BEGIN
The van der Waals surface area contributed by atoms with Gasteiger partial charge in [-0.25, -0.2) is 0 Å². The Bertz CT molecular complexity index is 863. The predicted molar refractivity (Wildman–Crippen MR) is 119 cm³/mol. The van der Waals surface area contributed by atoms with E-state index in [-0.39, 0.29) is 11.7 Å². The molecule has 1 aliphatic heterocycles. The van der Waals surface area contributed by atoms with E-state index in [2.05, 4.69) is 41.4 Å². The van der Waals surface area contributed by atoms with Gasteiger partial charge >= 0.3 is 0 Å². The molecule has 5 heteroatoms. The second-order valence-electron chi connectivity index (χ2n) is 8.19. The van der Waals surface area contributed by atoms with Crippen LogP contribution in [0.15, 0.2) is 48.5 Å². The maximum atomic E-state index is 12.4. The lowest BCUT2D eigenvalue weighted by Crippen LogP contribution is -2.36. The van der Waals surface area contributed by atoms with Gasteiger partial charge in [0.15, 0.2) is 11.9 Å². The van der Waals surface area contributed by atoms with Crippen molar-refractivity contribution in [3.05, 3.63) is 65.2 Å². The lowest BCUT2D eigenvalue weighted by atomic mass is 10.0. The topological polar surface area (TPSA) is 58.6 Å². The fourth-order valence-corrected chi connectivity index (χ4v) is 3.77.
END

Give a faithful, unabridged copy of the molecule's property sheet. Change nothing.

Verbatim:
The van der Waals surface area contributed by atoms with Gasteiger partial charge in [-0.25, -0.2) is 0 Å². The Bertz CT molecular complexity index is 863. The predicted molar refractivity (Wildman–Crippen MR) is 119 cm³/mol. The van der Waals surface area contributed by atoms with E-state index in [-0.39, 0.29) is 11.7 Å². The molecule has 1 aliphatic heterocycles. The van der Waals surface area contributed by atoms with E-state index in [2.05, 4.69) is 41.4 Å². The van der Waals surface area contributed by atoms with Gasteiger partial charge >= 0.3 is 0 Å². The molecule has 5 heteroatoms. The second-order valence-electron chi connectivity index (χ2n) is 8.19. The van der Waals surface area contributed by atoms with Crippen LogP contribution in [0.15, 0.2) is 48.5 Å². The maximum atomic E-state index is 12.4. The lowest BCUT2D eigenvalue weighted by Crippen LogP contribution is -2.36. The van der Waals surface area contributed by atoms with Gasteiger partial charge in [0.15, 0.2) is 11.9 Å². The van der Waals surface area contributed by atoms with Crippen molar-refractivity contribution in [3.05, 3.63) is 65.2 Å². The lowest BCUT2D eigenvalue weighted by atomic mass is 10.0. The topological polar surface area (TPSA) is 58.6 Å². The fourth-order valence-corrected chi connectivity index (χ4v) is 3.77.